Leading devolution expert to explore issues relating to gender equality in politics
Dr Diana Stirbu will take part in a two day seminar which will explore various issues around gender representation in the UK.
Date: 10 January 2017
Dr Diana Stirbu, senior lecturer in Masters in Public Administration, is due to take part in a two day ESRC seminar which will focus on ‘Feminizing Politics: Voices, Access, and Accountability.’
Diana will present her paper, titled ‘Women and Power in Wales' New Democracy’ which was done in collaboration with Professor Laura McAllister and Dr Jac Larner from Cardiff University as part of ongoing research on the unfolding of devolution in the UK.
“In 1999, when the first devolved elections were held in Wales, there was a huge degree of optimism following some astonishing electoral results for women: 42% women made up the National Assembly for Wales,” said Diana.
“Since then, the number of women elected in Wales’ legislature has never fallen beyond 40%, placing Wales high up on the league tables for gender representation. Many of us spent a lot of time researching this phenomenon and drawing important lessons for Westminster parliament to follow in order to improve its own gender composition”.
“In recent years, our attention has been captured by another paradox in Wales’ new democracy: in as far as progress has been made and sustained at the level of the National Assembly, the effect has not cascaded down through other levels and aspects of public life in Wales, women continuing to be under-represented in local government, in Westminster Parliament, on boards, whilst the gender pay gap is also stubbornly stagnating.”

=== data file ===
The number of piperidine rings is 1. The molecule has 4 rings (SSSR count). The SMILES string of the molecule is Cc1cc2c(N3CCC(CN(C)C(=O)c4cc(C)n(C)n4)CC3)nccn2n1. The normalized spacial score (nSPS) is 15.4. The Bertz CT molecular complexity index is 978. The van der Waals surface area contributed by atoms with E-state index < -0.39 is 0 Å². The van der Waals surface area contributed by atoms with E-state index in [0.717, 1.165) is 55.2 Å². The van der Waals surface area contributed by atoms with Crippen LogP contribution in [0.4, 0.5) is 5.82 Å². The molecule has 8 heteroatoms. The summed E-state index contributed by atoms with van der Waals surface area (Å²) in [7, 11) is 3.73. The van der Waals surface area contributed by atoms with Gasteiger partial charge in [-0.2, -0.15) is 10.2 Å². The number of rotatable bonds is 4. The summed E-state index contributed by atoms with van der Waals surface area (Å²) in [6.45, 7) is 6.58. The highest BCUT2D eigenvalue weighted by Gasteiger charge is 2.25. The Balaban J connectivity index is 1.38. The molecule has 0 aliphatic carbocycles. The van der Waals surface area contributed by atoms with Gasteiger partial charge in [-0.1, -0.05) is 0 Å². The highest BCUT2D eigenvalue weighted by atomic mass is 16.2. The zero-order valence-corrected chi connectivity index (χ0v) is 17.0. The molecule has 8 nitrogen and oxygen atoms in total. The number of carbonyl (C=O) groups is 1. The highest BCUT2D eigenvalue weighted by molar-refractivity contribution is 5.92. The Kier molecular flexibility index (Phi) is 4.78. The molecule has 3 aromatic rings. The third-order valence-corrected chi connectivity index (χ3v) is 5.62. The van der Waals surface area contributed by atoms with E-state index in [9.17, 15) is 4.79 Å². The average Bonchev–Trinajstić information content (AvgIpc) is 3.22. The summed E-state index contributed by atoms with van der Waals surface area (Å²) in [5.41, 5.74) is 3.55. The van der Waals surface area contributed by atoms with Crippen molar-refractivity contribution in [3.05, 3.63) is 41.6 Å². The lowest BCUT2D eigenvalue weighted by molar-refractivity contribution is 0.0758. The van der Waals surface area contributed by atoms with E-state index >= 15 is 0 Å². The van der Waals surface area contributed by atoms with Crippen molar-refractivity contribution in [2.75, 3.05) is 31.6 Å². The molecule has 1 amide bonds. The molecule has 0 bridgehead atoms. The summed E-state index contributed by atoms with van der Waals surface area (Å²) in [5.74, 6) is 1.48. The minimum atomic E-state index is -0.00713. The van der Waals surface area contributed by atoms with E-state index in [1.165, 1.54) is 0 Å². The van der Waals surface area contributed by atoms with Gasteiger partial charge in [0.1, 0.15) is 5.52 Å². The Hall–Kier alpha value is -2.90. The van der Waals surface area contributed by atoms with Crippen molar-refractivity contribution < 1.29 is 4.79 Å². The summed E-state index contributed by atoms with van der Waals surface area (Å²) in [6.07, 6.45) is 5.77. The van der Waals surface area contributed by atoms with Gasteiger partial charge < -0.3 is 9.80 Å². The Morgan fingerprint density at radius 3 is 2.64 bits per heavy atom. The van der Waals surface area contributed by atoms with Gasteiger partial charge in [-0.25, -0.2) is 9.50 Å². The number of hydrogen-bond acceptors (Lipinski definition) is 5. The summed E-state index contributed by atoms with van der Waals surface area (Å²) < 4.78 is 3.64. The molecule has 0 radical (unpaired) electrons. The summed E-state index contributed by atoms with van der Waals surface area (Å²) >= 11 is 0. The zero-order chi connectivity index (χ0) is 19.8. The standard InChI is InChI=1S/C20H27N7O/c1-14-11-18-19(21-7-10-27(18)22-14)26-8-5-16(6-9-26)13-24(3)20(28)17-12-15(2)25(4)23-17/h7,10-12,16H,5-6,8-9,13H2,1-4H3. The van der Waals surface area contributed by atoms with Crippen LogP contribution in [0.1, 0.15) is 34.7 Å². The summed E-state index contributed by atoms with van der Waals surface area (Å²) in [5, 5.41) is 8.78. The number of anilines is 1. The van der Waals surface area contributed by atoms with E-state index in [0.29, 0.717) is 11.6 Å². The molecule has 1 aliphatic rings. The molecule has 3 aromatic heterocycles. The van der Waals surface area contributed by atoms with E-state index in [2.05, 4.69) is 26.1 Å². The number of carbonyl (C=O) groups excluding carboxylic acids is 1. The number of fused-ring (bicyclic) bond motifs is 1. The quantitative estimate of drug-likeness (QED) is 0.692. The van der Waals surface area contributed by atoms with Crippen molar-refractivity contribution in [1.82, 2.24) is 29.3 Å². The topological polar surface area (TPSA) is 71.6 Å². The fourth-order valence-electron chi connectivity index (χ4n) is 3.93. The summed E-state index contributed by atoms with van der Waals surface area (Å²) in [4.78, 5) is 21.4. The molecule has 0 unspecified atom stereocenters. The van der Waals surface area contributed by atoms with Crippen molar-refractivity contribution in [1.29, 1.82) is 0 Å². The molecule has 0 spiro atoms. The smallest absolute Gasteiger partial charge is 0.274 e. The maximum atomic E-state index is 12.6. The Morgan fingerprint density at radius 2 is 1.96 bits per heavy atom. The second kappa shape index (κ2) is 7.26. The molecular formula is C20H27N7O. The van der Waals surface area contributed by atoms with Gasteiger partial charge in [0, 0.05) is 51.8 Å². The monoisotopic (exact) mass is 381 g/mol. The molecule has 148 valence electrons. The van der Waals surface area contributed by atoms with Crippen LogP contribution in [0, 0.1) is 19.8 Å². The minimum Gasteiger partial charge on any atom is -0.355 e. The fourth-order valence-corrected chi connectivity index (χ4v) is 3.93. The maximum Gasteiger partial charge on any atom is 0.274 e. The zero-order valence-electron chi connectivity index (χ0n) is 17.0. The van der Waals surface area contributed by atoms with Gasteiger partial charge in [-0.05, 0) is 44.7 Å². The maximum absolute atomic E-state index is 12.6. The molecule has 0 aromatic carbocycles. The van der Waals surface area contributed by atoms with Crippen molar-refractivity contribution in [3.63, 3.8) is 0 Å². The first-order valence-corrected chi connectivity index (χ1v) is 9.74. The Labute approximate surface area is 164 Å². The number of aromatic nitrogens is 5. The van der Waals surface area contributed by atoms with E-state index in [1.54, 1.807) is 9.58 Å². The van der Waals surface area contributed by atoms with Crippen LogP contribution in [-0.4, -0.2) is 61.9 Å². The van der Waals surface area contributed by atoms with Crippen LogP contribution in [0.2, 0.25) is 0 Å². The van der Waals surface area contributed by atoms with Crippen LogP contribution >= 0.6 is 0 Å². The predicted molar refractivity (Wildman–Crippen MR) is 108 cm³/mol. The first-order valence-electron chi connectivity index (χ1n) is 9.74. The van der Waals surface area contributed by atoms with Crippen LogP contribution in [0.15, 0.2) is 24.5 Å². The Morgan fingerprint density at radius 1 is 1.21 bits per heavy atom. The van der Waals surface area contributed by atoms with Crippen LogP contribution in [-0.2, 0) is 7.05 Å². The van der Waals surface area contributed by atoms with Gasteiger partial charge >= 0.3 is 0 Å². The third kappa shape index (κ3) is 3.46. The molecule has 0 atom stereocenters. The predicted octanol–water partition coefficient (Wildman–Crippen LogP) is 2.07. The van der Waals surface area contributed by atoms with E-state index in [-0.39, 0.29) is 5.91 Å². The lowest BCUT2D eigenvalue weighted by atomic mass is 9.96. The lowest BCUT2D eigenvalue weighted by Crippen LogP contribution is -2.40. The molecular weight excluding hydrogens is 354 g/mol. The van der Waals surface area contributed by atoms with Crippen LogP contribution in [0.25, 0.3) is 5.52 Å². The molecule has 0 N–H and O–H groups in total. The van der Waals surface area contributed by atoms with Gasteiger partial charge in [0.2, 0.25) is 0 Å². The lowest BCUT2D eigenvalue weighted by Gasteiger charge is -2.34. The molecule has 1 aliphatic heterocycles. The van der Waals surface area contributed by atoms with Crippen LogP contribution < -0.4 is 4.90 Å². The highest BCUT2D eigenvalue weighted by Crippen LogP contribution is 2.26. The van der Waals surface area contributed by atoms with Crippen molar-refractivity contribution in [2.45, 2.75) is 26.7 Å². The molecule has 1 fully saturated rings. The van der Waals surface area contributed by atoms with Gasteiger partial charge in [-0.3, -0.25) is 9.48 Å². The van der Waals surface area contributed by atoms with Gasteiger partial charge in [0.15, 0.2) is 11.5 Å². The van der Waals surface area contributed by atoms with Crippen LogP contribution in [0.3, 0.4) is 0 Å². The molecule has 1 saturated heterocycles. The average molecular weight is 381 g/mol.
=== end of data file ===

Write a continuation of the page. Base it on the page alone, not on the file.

Organised by the Economic and Social Research Council (ESRC), the event is the last in a series of seminars, which have been running since 2015, exploring various issues around gender representation in the UK. The seminar will be held at Goldsmiths University and the Palace of Westminster on 16/17 January 2017. Diana will be speaking alongside academics, practitioners, politicians, commentators and activists.
The ESRC is the UK's largest organisation for funding research on economic and social issues. They support independent, high quality research which has an impact on business, the public sector and civil society.
Diana will also take part in a number of panels and roundtable discussions throughout the two days.
The forthcoming article will feature in a special edition of Policy and Politics, a world-leading journal that is committed to advancing our understanding of the dynamics of policy-making and implementation.